State v. Hopson

Annotate this Case

112 Ariz. 497 (1975)

543 P.2d 1126

STATE of Arizona, Appellee, v. Thomas Alan HOPSON, Appellant.

No. 3225.

Supreme Court of Arizona, En Banc.

October 9, 1975.

*498 Bruce E. Babbitt, Atty. Gen., by William J. Schafer, III, and Frank T. Galati, Asst. Attys. Gen., Phoeniz, for appellee.

Ross P. Lee, Maricopa County Public Defender, by John Foreman, Deputy Public Defender, Phoenix, for appellant.

HAYS, Justice.

Thomas Alan Hopson appeals from a trial court order revoking his probation. This court has jurisdiction pursuant to Rule 47(e)(5), Rules of the Supreme Court.

Hopson pled guilty to second degree burglary. The sentence was suspended and he was placed on probation for five years. A petition to revoke probation was filed and at the hearing, Hopson was reinstated to probation. Subsequently, Hopson was found guilty of first degree burglary in a second case[*] and a new petition to revoke probation was filed. Probation was revoked and the appellant sentenced to serve a term of from four to five years in the Arizona State Prison, the sentence to run concurrently with the sentence imposed in the other case.

Hopson contends that he was denied the due process of law in part because there was an unreasonable delay before his initial appearance concerning the petition to revoke probation. The petition was filed October 30, 1974. A bench warrant was issued in accord with Rule 27.5(b), 1973 Rules of Criminal Procedure, on November 6, 1974, and served on Hopson the following day in the jail where he was in custody pending sentencing in the second case. November 8, 1974, Hopson made his initial appearance on the petition to revoke. Rule 27.6, 1973 Rules of Criminal Procedure, provides that there shall be no unreasonable delay after a probationer is arrested on a warrant until his initial appearance. We cannot say that an unreasonable delay occurred when the probationer made his appearance approximately 24 hours after having been served, an arrest obviously being unnecessary.

Hopson further urges that he was denied the due process of law because the trial judge failed to follow the proper procedures in revoking the probation and sentencing. The revocation and sentencing in this case took place during the sentencing in the other case. Originally the revocation and sentencing had been set for later in the same day, but the proceedings were consolidated with the agreement of counsel. The appellant contends that due process was denied him because he was not asked whether he admitted or denied the charge; he was not given the right of allocution; he was not given the opportunity of cross-examination; nor was there any evidence presented against him or findings of fact made.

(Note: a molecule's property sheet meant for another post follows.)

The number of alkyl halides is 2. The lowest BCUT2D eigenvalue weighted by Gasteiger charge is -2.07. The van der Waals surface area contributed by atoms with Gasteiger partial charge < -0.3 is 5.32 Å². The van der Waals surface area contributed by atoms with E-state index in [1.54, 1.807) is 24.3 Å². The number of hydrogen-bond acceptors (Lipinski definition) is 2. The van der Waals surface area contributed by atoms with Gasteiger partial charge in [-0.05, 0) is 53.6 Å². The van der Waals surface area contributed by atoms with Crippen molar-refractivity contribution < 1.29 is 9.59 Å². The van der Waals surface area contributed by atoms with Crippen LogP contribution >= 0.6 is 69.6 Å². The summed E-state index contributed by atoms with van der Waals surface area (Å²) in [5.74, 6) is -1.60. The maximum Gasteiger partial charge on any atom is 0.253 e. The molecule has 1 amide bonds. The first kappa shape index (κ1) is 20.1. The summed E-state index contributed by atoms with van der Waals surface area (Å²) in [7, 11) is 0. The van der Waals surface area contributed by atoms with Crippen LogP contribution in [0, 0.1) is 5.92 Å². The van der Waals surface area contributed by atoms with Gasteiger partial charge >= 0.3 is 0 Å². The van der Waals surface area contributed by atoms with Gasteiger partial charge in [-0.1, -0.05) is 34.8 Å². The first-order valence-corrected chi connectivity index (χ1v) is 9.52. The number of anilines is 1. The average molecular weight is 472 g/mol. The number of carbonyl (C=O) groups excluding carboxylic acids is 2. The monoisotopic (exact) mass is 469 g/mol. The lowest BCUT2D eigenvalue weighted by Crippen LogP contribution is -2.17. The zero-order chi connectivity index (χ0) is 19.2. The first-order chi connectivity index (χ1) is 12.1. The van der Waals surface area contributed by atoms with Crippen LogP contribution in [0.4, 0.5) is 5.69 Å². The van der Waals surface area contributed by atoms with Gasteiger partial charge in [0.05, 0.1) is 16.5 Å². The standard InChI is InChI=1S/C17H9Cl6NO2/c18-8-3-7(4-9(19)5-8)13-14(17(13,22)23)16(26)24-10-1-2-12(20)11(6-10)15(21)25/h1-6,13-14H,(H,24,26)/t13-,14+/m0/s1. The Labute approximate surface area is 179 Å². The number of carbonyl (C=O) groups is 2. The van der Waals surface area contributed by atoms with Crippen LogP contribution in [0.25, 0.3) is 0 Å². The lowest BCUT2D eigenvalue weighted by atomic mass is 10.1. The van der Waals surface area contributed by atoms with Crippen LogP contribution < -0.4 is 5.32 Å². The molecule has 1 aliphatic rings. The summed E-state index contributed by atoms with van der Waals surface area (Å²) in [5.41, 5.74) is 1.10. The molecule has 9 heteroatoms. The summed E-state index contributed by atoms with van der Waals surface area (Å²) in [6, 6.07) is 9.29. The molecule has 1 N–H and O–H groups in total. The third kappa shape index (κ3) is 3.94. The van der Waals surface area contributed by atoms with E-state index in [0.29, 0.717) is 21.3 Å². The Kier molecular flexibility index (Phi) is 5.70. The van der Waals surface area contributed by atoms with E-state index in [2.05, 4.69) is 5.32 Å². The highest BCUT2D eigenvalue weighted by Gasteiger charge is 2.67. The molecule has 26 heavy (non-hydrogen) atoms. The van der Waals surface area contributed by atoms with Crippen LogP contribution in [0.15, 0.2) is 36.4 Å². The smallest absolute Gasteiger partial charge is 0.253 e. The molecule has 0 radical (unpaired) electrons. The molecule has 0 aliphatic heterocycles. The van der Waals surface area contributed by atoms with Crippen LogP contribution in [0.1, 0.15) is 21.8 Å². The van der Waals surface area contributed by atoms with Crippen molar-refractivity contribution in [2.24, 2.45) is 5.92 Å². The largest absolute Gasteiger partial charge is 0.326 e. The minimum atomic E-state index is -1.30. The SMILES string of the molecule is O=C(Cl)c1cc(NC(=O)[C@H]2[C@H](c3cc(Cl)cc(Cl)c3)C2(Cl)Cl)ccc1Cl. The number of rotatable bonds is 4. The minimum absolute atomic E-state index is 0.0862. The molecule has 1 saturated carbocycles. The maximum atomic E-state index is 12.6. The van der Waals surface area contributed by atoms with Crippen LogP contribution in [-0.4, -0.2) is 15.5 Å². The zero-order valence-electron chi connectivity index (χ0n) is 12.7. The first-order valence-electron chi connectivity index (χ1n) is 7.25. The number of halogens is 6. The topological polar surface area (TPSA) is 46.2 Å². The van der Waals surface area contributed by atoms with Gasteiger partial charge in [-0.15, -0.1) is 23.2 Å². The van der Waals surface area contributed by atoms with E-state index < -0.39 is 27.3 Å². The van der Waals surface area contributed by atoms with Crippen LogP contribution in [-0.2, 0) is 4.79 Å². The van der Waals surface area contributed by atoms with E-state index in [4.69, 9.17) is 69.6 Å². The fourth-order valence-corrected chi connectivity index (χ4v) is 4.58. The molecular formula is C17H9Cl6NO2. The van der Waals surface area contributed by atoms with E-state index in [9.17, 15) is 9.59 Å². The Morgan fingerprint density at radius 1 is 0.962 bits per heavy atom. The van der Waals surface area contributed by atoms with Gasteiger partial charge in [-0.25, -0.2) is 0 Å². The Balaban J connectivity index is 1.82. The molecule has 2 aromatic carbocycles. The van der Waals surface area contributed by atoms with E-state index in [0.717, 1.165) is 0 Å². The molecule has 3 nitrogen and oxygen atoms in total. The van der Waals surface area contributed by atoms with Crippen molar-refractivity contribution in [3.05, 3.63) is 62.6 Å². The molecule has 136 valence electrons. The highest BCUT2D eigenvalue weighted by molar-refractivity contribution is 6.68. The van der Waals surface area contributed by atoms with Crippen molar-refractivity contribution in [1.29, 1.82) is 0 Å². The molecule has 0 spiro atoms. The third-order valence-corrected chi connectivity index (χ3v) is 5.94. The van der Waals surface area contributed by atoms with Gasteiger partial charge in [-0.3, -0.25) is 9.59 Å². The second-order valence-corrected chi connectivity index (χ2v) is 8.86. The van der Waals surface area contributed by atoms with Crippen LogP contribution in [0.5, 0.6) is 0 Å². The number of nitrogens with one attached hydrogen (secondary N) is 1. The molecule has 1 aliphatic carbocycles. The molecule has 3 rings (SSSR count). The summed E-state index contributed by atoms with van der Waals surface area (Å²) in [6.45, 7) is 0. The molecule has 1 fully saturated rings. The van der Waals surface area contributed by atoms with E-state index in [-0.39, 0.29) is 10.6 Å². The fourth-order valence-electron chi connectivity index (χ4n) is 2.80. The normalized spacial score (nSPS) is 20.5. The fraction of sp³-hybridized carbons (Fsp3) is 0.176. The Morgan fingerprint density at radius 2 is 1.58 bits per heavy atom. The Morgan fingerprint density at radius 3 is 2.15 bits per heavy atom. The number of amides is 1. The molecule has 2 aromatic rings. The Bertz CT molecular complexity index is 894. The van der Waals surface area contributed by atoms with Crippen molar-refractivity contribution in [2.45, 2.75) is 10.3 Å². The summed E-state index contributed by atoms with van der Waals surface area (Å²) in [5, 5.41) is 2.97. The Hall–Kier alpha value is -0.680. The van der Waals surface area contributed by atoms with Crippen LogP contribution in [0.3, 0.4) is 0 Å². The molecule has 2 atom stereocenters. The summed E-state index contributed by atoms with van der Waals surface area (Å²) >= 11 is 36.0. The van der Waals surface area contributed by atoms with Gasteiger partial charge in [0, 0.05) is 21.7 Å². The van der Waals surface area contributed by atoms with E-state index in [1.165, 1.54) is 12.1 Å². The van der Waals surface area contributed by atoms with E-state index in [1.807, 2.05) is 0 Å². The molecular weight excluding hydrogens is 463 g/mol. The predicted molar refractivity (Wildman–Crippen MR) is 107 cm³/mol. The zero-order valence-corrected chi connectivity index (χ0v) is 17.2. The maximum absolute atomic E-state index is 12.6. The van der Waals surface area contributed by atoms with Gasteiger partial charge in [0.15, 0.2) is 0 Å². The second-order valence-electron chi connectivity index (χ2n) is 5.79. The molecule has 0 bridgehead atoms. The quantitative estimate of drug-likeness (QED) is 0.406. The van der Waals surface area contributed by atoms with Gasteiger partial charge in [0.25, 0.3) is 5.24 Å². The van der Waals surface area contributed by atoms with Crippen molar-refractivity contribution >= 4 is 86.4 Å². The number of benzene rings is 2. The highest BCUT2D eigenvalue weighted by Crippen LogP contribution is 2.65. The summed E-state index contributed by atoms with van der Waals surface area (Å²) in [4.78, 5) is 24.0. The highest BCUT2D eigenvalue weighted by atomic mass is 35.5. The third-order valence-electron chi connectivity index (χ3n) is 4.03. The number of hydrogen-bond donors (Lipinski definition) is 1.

Rule 27.7(c), 1973 Rules of Criminal Procedure, provides that the court shall ask the probationer whether he admits or denies the violation charged. If no admission is made or if an admission is not accepted, the violation must be established by a preponderance of evidence at which time each party may present evidence and has the right to cross-examine witnesses. This rule is intended to make sure that the proceedings are in accord with the constitutional guarantees of due process, but we will not say that if the form is not exactly followed, then a lack of due process automatically results. We *499 will not exalt form over substance in the use of the rules of criminal procedure. State v. Tiznado, 112 Ariz. 156, 540 P.2d 122 (filed September 16, 1975).